When done right, Disability Pride Month allows for people with disabilities to feel a sense of pride within themselves and for that positivity to shine in a very public way. It also works towards de-stigmatizing disability and offers allies the opportunity to be advocates, while using their privilege to invoke change.
With that said, it’s important for allies to be intentional about how exactly they celebrate and show support. If care isn’t shown, the entire mission of the month can quickly get watered down to yet another commercialized awareness month, that hurts the disability community more than it supports them.
How you can show support
There are many ways you can be an ally and show immediate and continued support, with the following tips being 5 simple ways to get started:
- Address your own internalized ableism by unlearning any ableist terminology and by using preferred languages. If you are unsure of where to start, you can refer to Autistic Hoya’s list of ableist slurs and terms and the National Center on Disability and Journalism for their disability language style guide.
- Support disability-owned businesses and donate to organizations that are doing the work such as The Arc, Tash, and the Disability Rights fund.
- Do your part by using your voice to advocate for the disability community or by using your expertise to make a positive change. If you're a designer or developer you can make sure the products you're building are accessible and compliant by using tools such as Stark and the wide variety of resources found in our Public Library.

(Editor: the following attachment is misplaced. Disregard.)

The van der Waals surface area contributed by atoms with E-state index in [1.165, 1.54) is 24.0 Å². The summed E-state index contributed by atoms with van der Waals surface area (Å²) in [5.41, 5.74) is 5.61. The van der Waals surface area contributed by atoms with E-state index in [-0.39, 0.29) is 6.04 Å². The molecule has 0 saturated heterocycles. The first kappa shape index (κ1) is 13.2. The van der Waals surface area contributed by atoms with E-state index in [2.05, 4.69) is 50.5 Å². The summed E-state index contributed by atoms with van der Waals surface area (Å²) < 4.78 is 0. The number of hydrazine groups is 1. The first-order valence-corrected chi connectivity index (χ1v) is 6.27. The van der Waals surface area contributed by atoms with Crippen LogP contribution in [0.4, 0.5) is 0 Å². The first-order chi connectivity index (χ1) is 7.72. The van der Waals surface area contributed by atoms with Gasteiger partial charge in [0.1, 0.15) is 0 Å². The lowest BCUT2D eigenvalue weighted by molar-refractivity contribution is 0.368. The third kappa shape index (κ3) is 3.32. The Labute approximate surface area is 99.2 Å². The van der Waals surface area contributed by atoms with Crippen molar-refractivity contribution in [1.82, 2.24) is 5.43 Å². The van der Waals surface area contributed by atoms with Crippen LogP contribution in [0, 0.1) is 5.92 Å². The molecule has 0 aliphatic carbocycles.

- Hire people with disabilities and provide them with inclusive resources and equitable opportunities that will help them thrive. To get started, there are several resources such as Chronically Capable, and Inclusively that are helpful in recruiting diverse individuals from within the disability community.
- Follow Disability Rights advocates such as Haben Girma, Alice Wong and Sinéad Burke who are continuously movement building, educating and supporting the disability community.
Like many awareness months, Disability Pride Month is a time of year where emphasis is put on an important topic and then forgotten by many until it comes around again the next year. However, as it gains more acknowledgement across industries and borders, it’s important to remember that it’s part of a larger action-based movement that celebrates human diversity all year round. So we encourage you to join us in challenging the status quo, educating others on the importance of Disability Pride Month, and actively uplifting the Disability community—starting with the action points listed above.